It’s fair to say that the past two years have seen the most repressive human rights agendas perpetrated by these very nations that most vocally protest the deeds of the Saudis.  As of this writing, Canada for example, has yet to allow all of its citizens from leaving the country. Certain parts of the US still force people to inject harmful products into their bodies in order to work.  Bank accounts are seized over actions critical to the governments.  I don’t expect PGA players to refuse cheques issued by sponsors in these countries.

Both arguments against the defecting players are hypocritical.  No one amongst us would pass on an offer of significantly higher income for doing the same thing.  That is illogical. If we expect these guys to play for the love of the sport, then people should also be expected to work because they love accounting.  As for the association with human rights thuggery; have a look around; objects are closer than they appear.


Rules Are Rules

August 16th, 2010 2 comments

link Weep for Johnson if you must, but rules are rules – Golf, PGA Tour – PGA.

The cruelest of all sports.  Once again, Dustin Johnson’s unfortunate end at this year’s PGA golf championship underlines the love/hate emotions that enslave all participants to the game.  Golf as an allegory to life has been written about dozens of times over the years I’m sure.  There is no sport that requires as much acuity of mind as well as dexterity of skill as golf.   But what truly sets this sport apart from all others is the underlying fairness of the rules and the honorable observance of the rules by all participants.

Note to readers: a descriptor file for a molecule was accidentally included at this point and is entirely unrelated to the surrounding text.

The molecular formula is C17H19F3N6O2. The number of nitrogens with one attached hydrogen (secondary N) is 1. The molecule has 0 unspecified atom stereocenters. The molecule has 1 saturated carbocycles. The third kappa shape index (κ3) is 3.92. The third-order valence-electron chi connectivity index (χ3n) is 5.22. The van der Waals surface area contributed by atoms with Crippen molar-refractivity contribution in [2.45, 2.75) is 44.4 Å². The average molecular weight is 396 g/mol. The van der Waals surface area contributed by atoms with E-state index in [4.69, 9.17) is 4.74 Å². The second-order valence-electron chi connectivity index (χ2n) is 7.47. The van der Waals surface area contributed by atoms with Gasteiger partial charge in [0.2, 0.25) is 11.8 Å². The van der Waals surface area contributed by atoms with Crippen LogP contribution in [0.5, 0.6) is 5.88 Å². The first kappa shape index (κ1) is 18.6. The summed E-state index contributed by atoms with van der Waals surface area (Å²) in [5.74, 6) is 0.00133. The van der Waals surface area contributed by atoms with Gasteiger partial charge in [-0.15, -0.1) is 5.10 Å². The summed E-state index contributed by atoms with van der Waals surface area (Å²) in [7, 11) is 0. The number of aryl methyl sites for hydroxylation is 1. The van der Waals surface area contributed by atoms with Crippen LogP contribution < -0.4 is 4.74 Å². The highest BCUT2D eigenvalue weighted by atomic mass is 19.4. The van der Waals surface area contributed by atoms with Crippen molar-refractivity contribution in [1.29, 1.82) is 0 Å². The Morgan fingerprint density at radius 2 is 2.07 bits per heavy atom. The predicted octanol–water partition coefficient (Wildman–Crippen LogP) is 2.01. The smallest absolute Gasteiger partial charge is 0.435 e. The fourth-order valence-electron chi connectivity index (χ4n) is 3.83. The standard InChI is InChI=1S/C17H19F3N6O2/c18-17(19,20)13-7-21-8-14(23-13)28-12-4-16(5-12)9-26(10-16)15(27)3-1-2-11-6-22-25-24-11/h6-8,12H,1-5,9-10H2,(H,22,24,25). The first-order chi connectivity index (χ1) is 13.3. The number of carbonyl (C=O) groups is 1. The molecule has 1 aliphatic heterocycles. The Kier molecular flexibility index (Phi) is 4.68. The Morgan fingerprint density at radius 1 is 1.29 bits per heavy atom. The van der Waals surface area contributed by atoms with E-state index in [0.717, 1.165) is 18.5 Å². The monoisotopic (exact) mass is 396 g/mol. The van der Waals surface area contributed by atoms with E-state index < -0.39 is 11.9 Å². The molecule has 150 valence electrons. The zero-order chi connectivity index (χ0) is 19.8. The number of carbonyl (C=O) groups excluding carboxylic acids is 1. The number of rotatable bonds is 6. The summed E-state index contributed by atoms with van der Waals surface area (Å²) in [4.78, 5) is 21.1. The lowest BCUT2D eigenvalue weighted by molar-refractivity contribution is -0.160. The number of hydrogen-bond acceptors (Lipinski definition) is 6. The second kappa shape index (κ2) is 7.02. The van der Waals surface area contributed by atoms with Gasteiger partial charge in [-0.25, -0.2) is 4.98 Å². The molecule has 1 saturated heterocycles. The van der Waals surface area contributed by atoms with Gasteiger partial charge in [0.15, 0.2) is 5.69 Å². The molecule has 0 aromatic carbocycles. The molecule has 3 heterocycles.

Each player is expected to abide by a specific set of rules for play and conduct and any transgressions are met with the appropriate penalty, from loss of strokes, loss of hole, or loss of match.   As trivial as this sounds to non golfers, the very rigidity of the rules of golf is precisely the charm and draw of the sport.  Far from elitist, golf extolls the most egalitarian rules structure.  There are no preferential rules.  As in Johnson’s case, the rules apply whether you are leading and in contention or not.  They apply to the top name players as well as to more journeymen players.  Golfers may recall years ago that golfer Craig Stadler was penalized strokes for placing a towel under his knees when he had to bend down to make a shot from under a tree.  It was ruled that he was ‘building his stance”.  As well, there was the incident when Paul Azinger, standing in some water just off the fairway, moved a pebble that was under his shoe in order to get a firm stance.  A viewer actually called in that infraction and he was penalized.

Some of the most painful and heartbreaking decisions were made upon golfers doing the most mundane thing, turning in their scorecards AFTER the round was completed.  It happened to Michelle Wie recently, but the most painful was in 1968 during the Master’s Tournament.  From

“…In 1968, Aaron was the playing partner of Roberto De Vicenzoin the final round. De Vicenzo should have gone into a playoff with Bob Goalby, but Aaron wrote down an incorrect score on De Vicenzo’s scorecard and De Vicenzo failed to catch the mistake. When De Vicenzo signed and turned in the incorrect score, he was penalized and dropped out of the playoff, giving Goalby the win…”

In golf, rules are rules and the inflexibility of such rules has contributed mightily to the integrity of the game and to the records and achievements of generations of players.  Essentially, the rules state that the player and no one else, is responsible for his outcome.  They  could not blame their results on the weather, on other players, on bad luck, on society, on bad upbringing or ignorance.  No amount of whining or lobbying would change the outcome if unfavorable.  The player alone determines his own fate.  What happens during the round as far as bad bounces or bad lies were considered “the rub of the green” and no quarter was given by other contestants for this reality.  There is no “should be” in golf.  In fact, if a player knowingly impinges upon the rules, he is obliged to call an infraction upon himself, whether anyone else notices or not.  It is after all, a gentleman’s pursuit. 

If only this kind of decorum occured in the real world.  As if.